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VA-Sen: Controversial Trump supporter leads in GOP primary battle, according to internal poll

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Corey Stewart released areleased an internal poll that showed him in a substantial lead against lesser-known challengers Nick Freitas and E.W. Jackson. (Chip Somodevilla/Getty Images)

With less than three weeks left until the GOP Senate primary, firebrand Corey Stewart released an internal poll that showed him with a substantial lead against  lesser-known challengers Nick Freitas and E.W. Jackson in the Virginia race to take on Democratic Sen. Tim Kaine.

The survey showed Stewart leading Freitas 32-10 among Republicans who said they would vote in the June 12 primary. Jackson would come in third with 5 percent of the vote if the election were held today, according to results from Atlantic Media and Research.

The group polled 355 Republicans who voted in the last three primaries with a 5.2 percent margin of error. The survey was held May 14-18.

According to the survey, Freitas hasn't gained much traction in recent weeks despite endorsements from popular Republican lawmakers including Sen. Rand Paul (Ky.), Virginia House Majority Leader Todd Gilbert, and Virginia House Delegate Nick Rush, along with many others.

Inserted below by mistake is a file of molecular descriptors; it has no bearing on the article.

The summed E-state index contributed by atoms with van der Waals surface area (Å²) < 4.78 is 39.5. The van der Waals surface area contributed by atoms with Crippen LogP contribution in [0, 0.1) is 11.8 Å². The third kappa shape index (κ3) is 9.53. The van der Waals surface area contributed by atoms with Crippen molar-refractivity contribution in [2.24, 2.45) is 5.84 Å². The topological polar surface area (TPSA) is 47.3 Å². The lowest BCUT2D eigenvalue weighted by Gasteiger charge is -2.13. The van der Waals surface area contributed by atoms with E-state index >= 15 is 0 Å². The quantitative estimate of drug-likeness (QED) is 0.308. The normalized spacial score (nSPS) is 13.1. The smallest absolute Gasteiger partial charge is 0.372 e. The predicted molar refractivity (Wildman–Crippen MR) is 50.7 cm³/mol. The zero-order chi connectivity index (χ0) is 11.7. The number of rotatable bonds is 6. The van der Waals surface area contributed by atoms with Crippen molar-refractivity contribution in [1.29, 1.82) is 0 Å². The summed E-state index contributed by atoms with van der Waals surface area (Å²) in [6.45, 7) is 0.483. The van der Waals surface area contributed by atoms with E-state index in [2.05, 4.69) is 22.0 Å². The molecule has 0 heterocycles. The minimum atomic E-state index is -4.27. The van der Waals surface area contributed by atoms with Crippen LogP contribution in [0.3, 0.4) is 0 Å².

All three candidates are pro-life, support the Second Amendment, and support President Donald Trump's call for a border wall.

Where does Freitas stand on issues?

Freitas, a conservative Christian and veteran who served two combat tours in the Middle East, is director of operations for a service-disabled, veteran-owned defense contractor.

The National Rifle Association endorsed him as the only GOP candidate with an A+ rating for “excellent voting record on all critical NRA issues,” combined with a display of “vigorous effort to promote and defend the Second Amendment," according to a statement by the NRA.

At 39, Freitas is the youngest of the three primary candidates and is currently serving his second term as a member of Virginia's House of Delegates.

Freitas believes in limited government and wants transparency and frugality when it comes to budgets.

He wants education reform that would give parents more freedom in determining their children's needs, as well as allowing teachers more freedom in teaching, and he wants to keep Common Core out of Virginia education.

“We don’t see people as a mindless cog in some sort of state-run program,” Freitas said. “We see people as beautifully and wonderfully created with a purpose to serve in this life, and government’s job is to protect their liberty, their property, provide equal justice before the law so they can achieve their purpose," Freitas told the Washington Post in March following a debate with Stewart in March.

He and his wife, Tina, live in Culpepper, along with their three children.

Where does Jackson stand on issues?

Jackson, the only black candidate in the primary, is a lawyer and a minister from Chesapeake who wants to protect religious liberty and strengthen the military.

The Vietnam-era veteran opposes bans on so-called "assault weapons" and "high-capacity magazines."